OK. promised to post some impressions of this, now my review is in. On the whole it's very good. I don't buy every new recording, but I'd have bought this one, not least for the orchestral playing and the sound -- especially on BluRay. Van Zweden isn't what I'd call a very deep or nuanced conductor, but he has an obvious feeling for the music, and a sense of dramatic sweep which is refreshing after hearing someone like Thielmann, who to my mind gets stodgier all the time -- that Netrebko Lohengrin did not impress me, and still less so that turgid Salzburg Walkure. Van Zweden is fairly fleet-footed without any Boulezian glibness. The orchestra is augmented -- I think by some RSNO players -- and the technical standard and ensemble are impressively high for live performance; I don't believe any corrections were made.
The cast is world-class, quite exceptional for a bargain-to-mid release, and, with one, possibly two exceptions, highly competitive at any price. The first exception is of course Melton, whom I've enjoyed more than once as Sieglinde, and who's been very widely praised; but IMHO Brunnhilde doesn't seem to suit her voice as well. It's a basically attractive tone, fresh and youthful, but the microphone exposes quite noticeable unsteadiness and pitch uncertainty (her last Lachende Tod, for example), and some of her phrasing is peculiarly clumsy -- Ewig war'ich. She isn't intolerable, though -- not nearly as bad as, say, Eva Marton, but not up there with the finest either. Which cannot be said of Simon O'Neill's Siegfried. True, he has moments of arid tone, he isn't ideally expressive in German -- when he explodes about not being able to bear Mime, it falls flat. But this is a bright, ringing, fluent tone with a combination of power and lyrical capacity that makes most contemporary heldentenors sound lumpen. He sounds young in a way that more baritonal heldentenors don't, and less like a thug, but convincingly heroic in the forging scene, for example. That brightness, though, occasionally makes his voice mingle a little closely with David Cangelosi's unusually forceful Mime, who is evidently making an effort to sing the role and not just cackle it. So does Werner van Mechelen's Alberich, but he's not the most convincing embodiment of evil.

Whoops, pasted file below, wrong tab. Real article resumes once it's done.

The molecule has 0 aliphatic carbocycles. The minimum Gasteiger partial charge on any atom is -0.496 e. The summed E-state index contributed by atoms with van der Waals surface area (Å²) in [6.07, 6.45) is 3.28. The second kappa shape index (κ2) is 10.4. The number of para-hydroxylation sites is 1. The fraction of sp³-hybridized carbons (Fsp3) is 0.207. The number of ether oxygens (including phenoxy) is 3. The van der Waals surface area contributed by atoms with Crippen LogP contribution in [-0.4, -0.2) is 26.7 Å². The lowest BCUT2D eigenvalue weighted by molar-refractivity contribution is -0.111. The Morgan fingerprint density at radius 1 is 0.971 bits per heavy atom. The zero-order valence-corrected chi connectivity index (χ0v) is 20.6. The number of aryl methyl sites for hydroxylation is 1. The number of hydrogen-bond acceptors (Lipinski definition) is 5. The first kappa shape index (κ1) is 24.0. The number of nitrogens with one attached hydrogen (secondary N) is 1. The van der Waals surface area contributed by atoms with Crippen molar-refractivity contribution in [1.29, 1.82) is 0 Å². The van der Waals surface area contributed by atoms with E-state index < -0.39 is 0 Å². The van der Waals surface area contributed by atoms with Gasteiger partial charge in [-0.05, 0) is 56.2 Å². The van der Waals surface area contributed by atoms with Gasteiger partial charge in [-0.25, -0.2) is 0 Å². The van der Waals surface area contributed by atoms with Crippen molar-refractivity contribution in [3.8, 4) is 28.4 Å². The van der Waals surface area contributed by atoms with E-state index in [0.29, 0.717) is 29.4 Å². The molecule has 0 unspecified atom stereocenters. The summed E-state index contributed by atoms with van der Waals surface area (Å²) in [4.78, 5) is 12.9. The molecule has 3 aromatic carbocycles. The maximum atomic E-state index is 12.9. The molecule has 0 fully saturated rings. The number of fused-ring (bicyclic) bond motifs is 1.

The second exception is Falk Struckmann's very leathery, baritonal dragon -- indeed, he's billed as a bass-baritone. He's suitably amplified, though, which compensates for lack of lower-range resonance, and he carries it off with strong characterization, including some laughs and roars more animalistic than most singers risk. Matthias Goerne disappointed me in Rheingold with a rather dull Wotan, but though he also doesn't have quite the best low notes for the Wanderer, his naturally dark voice makes up for it, and the way he infuses the long lines with a distinctive air of sadness and world-weariness. Deborah Humble is a fine Erda, with the right touch of eerieness and not at all grande-dameish. Which leaves Valentina Farcas' Woodbird -- who shapes and paces her trills better than almost any other I've heard, and that includes Te Kanawa and Sutherland, and with clearer diction. I've gone back and listened to her several times now.
So it isn't perfect. No recording ever is, but this, for me, adds up to a really vivid enjoyable performance, in a way that many more illustrious don't. It doesn't take over from the classic recordings, but I would certainly add it to the list.